In 1910, Portland Knitting Company began in downtown Portland, Oregon, with a few hand-knitting machines above a tiny retail store. Little did founders Carl Jantzen, Roy and John Zehntbauer know that they would achieve both fame and controversy as swimwear pioneers. Producing a wool suit for a rowing team they began offering "bathing suits" in their catalog. Knit on sweater cuff machines, the suits became popular with swimmers. The demand increased for those "Jantzens" and the company name was changed in 1918 to Jantzen Knitting Mills. The suits were made of 100% pure virgin wool. Matching stockings and stocking cap completed the costume of the day. Early advertisements guaranteed the famous rib-stitch "gives that wonderful fit".
A national advertising campaign included billboards in San Francisco and Los Angeles. Cutouts and decals of the red Diving Girl appeared on windshields of automobiles across the country. Sales during the decade spread throughout Europe, the Americas and Asia. The red Diving Girl icon had become an international symbol. The Jantzen Swimming Association sponsored swimming education and clean water programs across the country. Endorsements by celebrities began with 1924 Olympic Games champions Johnny Weismuller and Duke Kahanamoku of Hawaii. Fashion became increasingly important. "Color Harmony," a range of colors and color combinations, was introduced to suit the coloration of every swimmer.
Jantzen catalogs featured upcoming movie stars, including Loretta Young, Joan Blondell, Ginger Rogers, and Dick Powell. National magazines such as Esquire, the Saturday Evening Post, Life, and Colliers published advertisements illustrated by George Petty, who became famous for his air-brush depictions of handsome men and shapely women. Jantzen's philosophy of flattering the female form defined the company. In 1931, the introduction of the "Shouldaire" allowed strap-free tanning. An internal drawstring above the bustline allowed the shoulder straps to be dropped. The concept of "Molded Fit" defined the bustline. Lastex, a rubberized yarn, was blended into the fabric to allow better give to the suit. Synthetics, such as rayon, appeared with cotton or silk. Later in the decade, woven patterned fabrics in many color combinations made their debut.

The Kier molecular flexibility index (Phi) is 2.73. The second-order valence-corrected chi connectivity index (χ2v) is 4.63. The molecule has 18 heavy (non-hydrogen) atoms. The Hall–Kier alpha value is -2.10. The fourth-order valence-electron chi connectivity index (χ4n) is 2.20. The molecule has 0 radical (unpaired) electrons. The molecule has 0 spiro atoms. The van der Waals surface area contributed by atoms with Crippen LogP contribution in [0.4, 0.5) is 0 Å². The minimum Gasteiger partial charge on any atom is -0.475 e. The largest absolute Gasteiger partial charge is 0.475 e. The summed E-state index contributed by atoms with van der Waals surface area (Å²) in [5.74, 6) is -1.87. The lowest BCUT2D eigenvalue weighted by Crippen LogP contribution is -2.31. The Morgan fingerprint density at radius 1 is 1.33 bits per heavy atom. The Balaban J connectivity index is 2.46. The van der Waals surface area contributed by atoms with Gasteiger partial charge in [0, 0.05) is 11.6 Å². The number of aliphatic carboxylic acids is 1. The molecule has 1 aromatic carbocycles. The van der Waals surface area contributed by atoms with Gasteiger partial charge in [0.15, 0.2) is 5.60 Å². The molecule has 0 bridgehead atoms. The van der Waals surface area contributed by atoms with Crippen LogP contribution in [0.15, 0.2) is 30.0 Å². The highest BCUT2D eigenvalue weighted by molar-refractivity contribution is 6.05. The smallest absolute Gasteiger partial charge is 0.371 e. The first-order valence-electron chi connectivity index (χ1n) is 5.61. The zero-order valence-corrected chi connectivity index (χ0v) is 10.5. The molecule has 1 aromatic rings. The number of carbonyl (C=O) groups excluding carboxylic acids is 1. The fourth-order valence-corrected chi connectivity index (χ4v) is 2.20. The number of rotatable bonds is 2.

Business perked up in 1941 after Jantzen added sweaters, foundations (girdles) and active sportswear to its basic line. In December of that year, the attack on Pearl Harbor changed the economic picture through 1945. Production of civilian goods declined while military orders increased. Military items produced by Jantzen included sweaters, swim trunks, sleeping bags, gas masks carriers, and parachutes.With the war's end, the company stressed new styling by nationally known designers such as Louella Ballerino. Nylon was a preferred fabric. The bikini introduced in France in 1946, set the style for brevity in swimwear and became a worldwide fashion classic.
The 1950s saw the expansion of highways, auto transport and air travel. Greater mobility allowed Americans to venture out to the beaches, lakes and parks for entertainment and relaxation. Florida was popular with vacationers and water sports enthusiasts. Swimwear and casual wear sales were high. Combinations of fibers and quick dry synthetics were a favorite. The late '50s saw the introduction of commercial jet airliners, which made visits to exotic locations practical for many. Construction of swimming facilities expanded. Jantzen, with its licensees and design studios in some eighteen countries around the globe, provided a great variety of styles and fabrics from its international affiliates.